Since being fired as state Republican Party executive director last summer, Brett Mecum has found work as a political consultant and is helping out on state Senator Frank Antenori's Congressional bid.
Antenori's one of several Republicans seeking to fill the seat left vacant by Congresswoman Gabrielle Giffords, who is recovering from a brain injury received in the January 8, 2011 mass shooting in Tucson. A special primary election for the CD-8 seat will be held on April 17, with a general election following on June 12.
According to the blog site Politico Mafioso, Mecum is "the head" of the Antenori's campaign.
However, when we got Mecum on the phone just now at a number for "Team Antenori," Mecum would not respond to repeated questions about his role on the "Team."
Maybe he's already been demoted.
Mecum served for several years as state GOP director, racking up an impressive number of mini-scandals. A woman filed a stalking complaint against him, he was photographed in Rated-R poses while dressed as Captain America and was accused of trying to broker a deal with a Goodyear City Council candidate in which the candidate would essentially purchase an endorsement from Maricopa County Sheriff Joe Arpaio. (Mecum denied reports that he suggested the deal.)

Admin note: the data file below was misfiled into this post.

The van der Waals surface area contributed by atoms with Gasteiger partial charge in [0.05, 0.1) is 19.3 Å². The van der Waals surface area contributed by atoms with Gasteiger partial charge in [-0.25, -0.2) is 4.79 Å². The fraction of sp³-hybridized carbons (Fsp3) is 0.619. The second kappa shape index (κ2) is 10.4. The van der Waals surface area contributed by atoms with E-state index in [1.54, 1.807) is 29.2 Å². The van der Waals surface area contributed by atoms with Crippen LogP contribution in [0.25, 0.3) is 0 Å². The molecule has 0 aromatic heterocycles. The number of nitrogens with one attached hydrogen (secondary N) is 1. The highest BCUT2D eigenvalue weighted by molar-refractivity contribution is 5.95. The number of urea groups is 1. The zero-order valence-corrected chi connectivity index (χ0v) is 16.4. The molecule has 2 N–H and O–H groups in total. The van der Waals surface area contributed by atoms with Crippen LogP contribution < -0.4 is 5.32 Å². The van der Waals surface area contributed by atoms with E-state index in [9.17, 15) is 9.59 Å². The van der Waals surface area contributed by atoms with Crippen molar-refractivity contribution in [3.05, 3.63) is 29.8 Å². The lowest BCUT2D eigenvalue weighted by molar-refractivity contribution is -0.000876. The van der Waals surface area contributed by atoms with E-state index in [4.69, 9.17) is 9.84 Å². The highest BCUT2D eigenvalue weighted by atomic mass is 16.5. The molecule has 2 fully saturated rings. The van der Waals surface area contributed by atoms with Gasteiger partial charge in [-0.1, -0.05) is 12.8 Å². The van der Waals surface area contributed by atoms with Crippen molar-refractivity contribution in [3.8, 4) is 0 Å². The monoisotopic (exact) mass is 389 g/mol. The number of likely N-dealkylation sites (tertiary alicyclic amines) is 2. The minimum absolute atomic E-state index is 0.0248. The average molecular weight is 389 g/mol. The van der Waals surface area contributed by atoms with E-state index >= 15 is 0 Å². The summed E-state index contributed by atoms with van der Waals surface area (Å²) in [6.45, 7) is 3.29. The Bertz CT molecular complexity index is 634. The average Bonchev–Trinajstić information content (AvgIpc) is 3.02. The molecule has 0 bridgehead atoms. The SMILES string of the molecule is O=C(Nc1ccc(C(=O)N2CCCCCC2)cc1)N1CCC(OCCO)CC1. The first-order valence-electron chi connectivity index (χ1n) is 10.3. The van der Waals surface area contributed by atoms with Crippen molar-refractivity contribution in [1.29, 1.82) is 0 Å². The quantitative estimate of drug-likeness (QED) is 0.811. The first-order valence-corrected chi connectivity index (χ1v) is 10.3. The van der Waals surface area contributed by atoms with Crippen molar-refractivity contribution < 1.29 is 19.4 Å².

His lowest moment on the job probably came on May 6, 2009, when he was arrested at the state GOP's Phoenix headquarters on a criminal speeding charge. Mecum's brand-new Ford Mustang had been clocked at 109 mph by a freeway photo-enforcement camera. The speeding case, which took two years to resolve in court, ended after Mecum took a plea deal that required him to take defensive-driving school.
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Mecum tells New Times he has about 12 clients in his consulting business right now, and that Antenori's one of them. He was even quoted recently in Real Clear Politics about Arizona's presidential primary.
It's tough to keep a good GOP man down.